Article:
Scanlen card legend No 27 is the former Geelong great, John Devine, the much revered senior coach for the North Hobart football club during 1967-1971.  I have now given this card to friends and neighbours, Christine and Brian Schultz.  Christine is Devine’s niece and Brian is the brother of former Essendon player Graeme Schultz.


Scanlen card No. 5 is Collingwood’s Des Tuddenham and card No 25 is former Tasmanian and St Kilda great, Darrel Baldock.  These cards remind me of St Kilda’s famous one-point win over Collingwood in the 1966 Grand Final and the fine game played by another Tasmanian, John Bingley, who successfully restricted Des Tuddenham’s impact on the game.


As I look through these cards, memories continue to swamp me.  There is South Melbourne great Max Papley taking a one-handed pass and Bob Skilton shown kicking long, as are Bob Pascoe of North Melbourne, Charlie Payne of Essendon and Fred Wooller of Geelong.  Bill Brown of Richmond is shown on the run picking up the ball with his right hand. Both Gordon Collis of Carlton and Hassa Mann from Melbourne smile at me as do John Nicholls and Sergio Silvagni from Carlton.  There is the fantastic Hobart boy Ian Stewart, formerly of St Kilda and Richmond and the great drop punter Bob Murray from Fitzroy and Kevin Rose from Collingwood.  Scanlen card No 9, is Brian Dixon, formerly of Melbourne who, in my first ever Melbourne Marathon in 1986 from Frankston to Melbourne, ran next to me for the last 4k along St Kilda Road and whom I couldn’t shake.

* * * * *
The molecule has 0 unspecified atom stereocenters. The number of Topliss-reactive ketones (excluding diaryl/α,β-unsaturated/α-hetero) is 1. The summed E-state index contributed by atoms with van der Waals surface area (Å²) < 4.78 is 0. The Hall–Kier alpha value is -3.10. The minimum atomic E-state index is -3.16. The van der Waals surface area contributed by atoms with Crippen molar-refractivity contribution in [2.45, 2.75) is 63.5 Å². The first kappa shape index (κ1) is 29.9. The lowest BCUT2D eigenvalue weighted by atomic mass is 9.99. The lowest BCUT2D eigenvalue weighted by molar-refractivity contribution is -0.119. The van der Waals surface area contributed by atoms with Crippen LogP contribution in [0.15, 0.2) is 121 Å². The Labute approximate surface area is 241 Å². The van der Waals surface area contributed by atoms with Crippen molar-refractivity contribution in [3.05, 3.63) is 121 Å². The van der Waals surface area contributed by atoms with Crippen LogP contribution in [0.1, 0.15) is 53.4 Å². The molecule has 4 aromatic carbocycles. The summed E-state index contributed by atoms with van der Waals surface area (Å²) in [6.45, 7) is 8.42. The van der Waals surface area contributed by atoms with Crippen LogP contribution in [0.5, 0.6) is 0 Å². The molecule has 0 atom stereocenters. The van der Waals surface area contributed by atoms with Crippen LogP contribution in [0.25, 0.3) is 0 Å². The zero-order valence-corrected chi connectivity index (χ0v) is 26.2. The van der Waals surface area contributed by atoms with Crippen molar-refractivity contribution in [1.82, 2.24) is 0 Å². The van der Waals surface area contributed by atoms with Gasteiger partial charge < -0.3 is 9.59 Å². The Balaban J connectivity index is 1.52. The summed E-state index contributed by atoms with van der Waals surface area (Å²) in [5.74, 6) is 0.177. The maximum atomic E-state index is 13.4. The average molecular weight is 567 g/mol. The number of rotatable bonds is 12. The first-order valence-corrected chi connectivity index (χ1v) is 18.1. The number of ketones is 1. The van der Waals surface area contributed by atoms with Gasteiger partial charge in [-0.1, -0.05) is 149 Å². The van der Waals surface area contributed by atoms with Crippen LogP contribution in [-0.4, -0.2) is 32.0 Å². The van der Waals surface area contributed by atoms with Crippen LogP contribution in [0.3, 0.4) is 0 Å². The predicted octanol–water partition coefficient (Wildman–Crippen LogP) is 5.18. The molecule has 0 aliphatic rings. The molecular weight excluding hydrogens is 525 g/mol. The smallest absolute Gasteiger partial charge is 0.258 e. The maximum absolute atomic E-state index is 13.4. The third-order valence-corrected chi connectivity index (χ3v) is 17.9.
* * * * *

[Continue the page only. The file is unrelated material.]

My cricket cards include former Australian greats Peter Burge, Ian Chappell, Norm O’Neill, Wally Grout and Alan Davidson.  There is Garfield Sobers and Lance Gibbs from the West Indies and John Edrich, Geoff Boycott and Brian Close from England.  Looking through them all, I am immediately transported back to a time of idolatry and sporting love and passion, of a boy’s dreams and desires and of innocence.  Of particular note is Scanlen card no 39, former test opener Ian Redpath who I often see at Kardinia Park during the summer months watching the Geelong Cricket Club play as I often do.


Three ostentatious surfboard necklaces remind me of a time when I had a fascination of becoming a cool surfie and of the music of the ‘Beachboys, of ‘Jan and Dean’ and the ‘Surfaris’.  The necklace with a pair of stomping feet attached remind me of stomping at Maroubra with “Little Pattie” and the music of Col Joy and the Joy boys.


Other objects include an invitation to the Independent Girls’ School dance at the Polish Club featuring then popular Hobart bands “Clockwork Oringe” and “Emphasis” and a membership card to “Caesar’s Halo”, a local Hobart teen dance spot formerly also known as “The Spook Club” and “Humpty Dumpty’s”.


There is also my first ‘Provisional Licence To Drive A Motor Vehicle’ No. R11579 issued on 1 August 1969. To get this licence took ten agonising lessons followed by a very nervous driving test around the city of Hobart with a big, burly policeman sitting in the back seat of the learn to drive vehicle and my instructor in the front passenger seat.  It reminds me of my high state of anxiety and nervousness causing me to stall at the lights in central Hobart and struggling to complete my three-point turn and hill start on the steep streets of Glebe and the Hobart Domain.  I thought I had failed but the Gods prevailed and I passed.